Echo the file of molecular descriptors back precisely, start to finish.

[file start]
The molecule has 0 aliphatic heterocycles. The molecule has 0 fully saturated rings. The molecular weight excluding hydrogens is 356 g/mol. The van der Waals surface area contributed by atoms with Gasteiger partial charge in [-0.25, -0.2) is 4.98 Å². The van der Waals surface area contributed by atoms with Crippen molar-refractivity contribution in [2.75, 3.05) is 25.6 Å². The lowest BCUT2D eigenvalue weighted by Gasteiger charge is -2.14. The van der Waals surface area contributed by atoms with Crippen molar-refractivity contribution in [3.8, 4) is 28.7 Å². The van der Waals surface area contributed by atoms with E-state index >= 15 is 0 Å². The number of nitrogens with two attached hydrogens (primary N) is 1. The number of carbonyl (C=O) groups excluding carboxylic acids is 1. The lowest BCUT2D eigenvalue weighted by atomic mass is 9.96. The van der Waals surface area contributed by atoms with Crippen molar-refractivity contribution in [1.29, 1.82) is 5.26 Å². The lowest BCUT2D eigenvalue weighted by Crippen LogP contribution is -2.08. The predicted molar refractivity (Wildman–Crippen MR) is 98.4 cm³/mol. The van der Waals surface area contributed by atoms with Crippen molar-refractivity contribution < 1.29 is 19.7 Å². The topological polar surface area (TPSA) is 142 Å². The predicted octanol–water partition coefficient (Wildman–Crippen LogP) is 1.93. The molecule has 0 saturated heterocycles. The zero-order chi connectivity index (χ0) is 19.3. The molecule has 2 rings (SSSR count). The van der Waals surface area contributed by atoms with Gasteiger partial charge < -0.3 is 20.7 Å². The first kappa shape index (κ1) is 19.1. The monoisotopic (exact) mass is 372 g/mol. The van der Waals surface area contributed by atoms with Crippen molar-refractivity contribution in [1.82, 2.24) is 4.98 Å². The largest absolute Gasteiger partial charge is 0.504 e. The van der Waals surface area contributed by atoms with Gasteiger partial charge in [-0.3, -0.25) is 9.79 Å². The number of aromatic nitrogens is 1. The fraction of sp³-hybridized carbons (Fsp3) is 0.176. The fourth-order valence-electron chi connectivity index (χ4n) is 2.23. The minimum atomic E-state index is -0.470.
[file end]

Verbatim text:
The molecule has 0 aliphatic heterocycles. The molecule has 0 fully saturated rings. The molecular weight excluding hydrogens is 356 g/mol. The van der Waals surface area contributed by atoms with Gasteiger partial charge in [-0.25, -0.2) is 4.98 Å². The van der Waals surface area contributed by atoms with Crippen molar-refractivity contribution in [2.75, 3.05) is 25.6 Å². The lowest BCUT2D eigenvalue weighted by Gasteiger charge is -2.14. The van der Waals surface area contributed by atoms with Crippen molar-refractivity contribution in [3.8, 4) is 28.7 Å². The van der Waals surface area contributed by atoms with E-state index >= 15 is 0 Å². The number of nitrogens with two attached hydrogens (primary N) is 1. The number of carbonyl (C=O) groups excluding carboxylic acids is 1. The lowest BCUT2D eigenvalue weighted by atomic mass is 9.96. The van der Waals surface area contributed by atoms with Crippen molar-refractivity contribution in [1.29, 1.82) is 5.26 Å². The lowest BCUT2D eigenvalue weighted by Crippen LogP contribution is -2.08. The predicted molar refractivity (Wildman–Crippen MR) is 98.4 cm³/mol. The van der Waals surface area contributed by atoms with Crippen molar-refractivity contribution < 1.29 is 19.7 Å². The topological polar surface area (TPSA) is 142 Å². The predicted octanol–water partition coefficient (Wildman–Crippen LogP) is 1.93. The molecule has 0 saturated heterocycles. The zero-order chi connectivity index (χ0) is 19.3. The molecule has 2 rings (SSSR count). The van der Waals surface area contributed by atoms with Gasteiger partial charge < -0.3 is 20.7 Å². The first kappa shape index (κ1) is 19.1. The monoisotopic (exact) mass is 372 g/mol. The van der Waals surface area contributed by atoms with Crippen molar-refractivity contribution in [1.82, 2.24) is 4.98 Å². The largest absolute Gasteiger partial charge is 0.504 e. The van der Waals surface area contributed by atoms with Gasteiger partial charge in [-0.3, -0.25) is 9.79 Å². The number of aromatic nitrogens is 1. The fraction of sp³-hybridized carbons (Fsp3) is 0.176. The fourth-order valence-electron chi connectivity index (χ4n) is 2.23. The minimum atomic E-state index is -0.470.